58. Health insurers not acting in the best interests of the patient and/or acting for their own self-enrichment at the health expense and disadvantage of the patient.

59. Some health insurer secretive deals are alleged to result in the health insurer selection of a more expensive drug to be on their list of acceptable drugs ("Formulary list"), services or procedures deceptively generating greater insurer profits, excessive higher costs to patients and illegally billing federal Medicare or state Medicaid programs.

60. Good faith insurers look for and find ways to accept and pay claims properly and promptly ... Bad faith insurers unlawfully look for and find ways to not pay, delay, diminish, disapprove and deny payment of claims, provisions or exclusions.

Contact Us at Khatri Med Law if you have more questions or need help with your claim at or (310) 740-0366

3 Myths of Teletherapy using Video Conferencing

Teletherapy using Video from a Clinician’s Point of View: 

1. Teletherapy is not the same as face to face therapy:

As mental health care meets the internet, we are seeing more and more clinicians providing care to their clients through the means of telepsychiatry tools such as video conferencing.  A few years ago, video conferencing was a plan B in my practice, reserved for those times when either my clients or I were not able to make it to the office. I felt connected to my clients via video conferencing in our teletherapy sessions, but I attributed that to the fact that our original sessions were face-to-face.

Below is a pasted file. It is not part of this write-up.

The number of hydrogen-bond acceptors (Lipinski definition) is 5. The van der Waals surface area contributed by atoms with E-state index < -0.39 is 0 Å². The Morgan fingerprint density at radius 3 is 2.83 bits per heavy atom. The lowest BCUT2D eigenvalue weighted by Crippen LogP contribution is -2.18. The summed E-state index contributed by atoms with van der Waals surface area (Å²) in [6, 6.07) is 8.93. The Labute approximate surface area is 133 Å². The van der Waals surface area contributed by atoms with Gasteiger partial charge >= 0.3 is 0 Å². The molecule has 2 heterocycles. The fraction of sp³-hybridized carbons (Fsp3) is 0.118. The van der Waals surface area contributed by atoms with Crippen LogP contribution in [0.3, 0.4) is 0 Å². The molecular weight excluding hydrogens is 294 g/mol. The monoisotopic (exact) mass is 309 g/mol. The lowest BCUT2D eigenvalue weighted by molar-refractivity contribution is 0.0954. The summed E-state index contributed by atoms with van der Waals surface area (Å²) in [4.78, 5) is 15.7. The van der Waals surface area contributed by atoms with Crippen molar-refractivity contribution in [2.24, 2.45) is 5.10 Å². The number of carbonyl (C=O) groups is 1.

When I was first introduced to teletherapy online for substance abuse/mental health treatment that is strictly conducted via video conferencing, I had some reservations as to how connected the participants and therapists would feel. I am happy to report that teletherapy feels exactly the same as in-person therapy!

After the first 30 seconds or so, once the initial newness wears off, you forget that you are sitting in front of your computer. As the clinician, I am able to assess the client’s body language, eye contact, and verbal content just as I would in person.

Clients report feeling comfortable being in their own space, and are able to be open to the therapeutic process. I find that an additional benefit is that clients are now learning helpful tools via telepsychiatry to cope with their concerns in the environment where they need it most… home.

2. Teletherapy using video is  only for those who live in remote areas: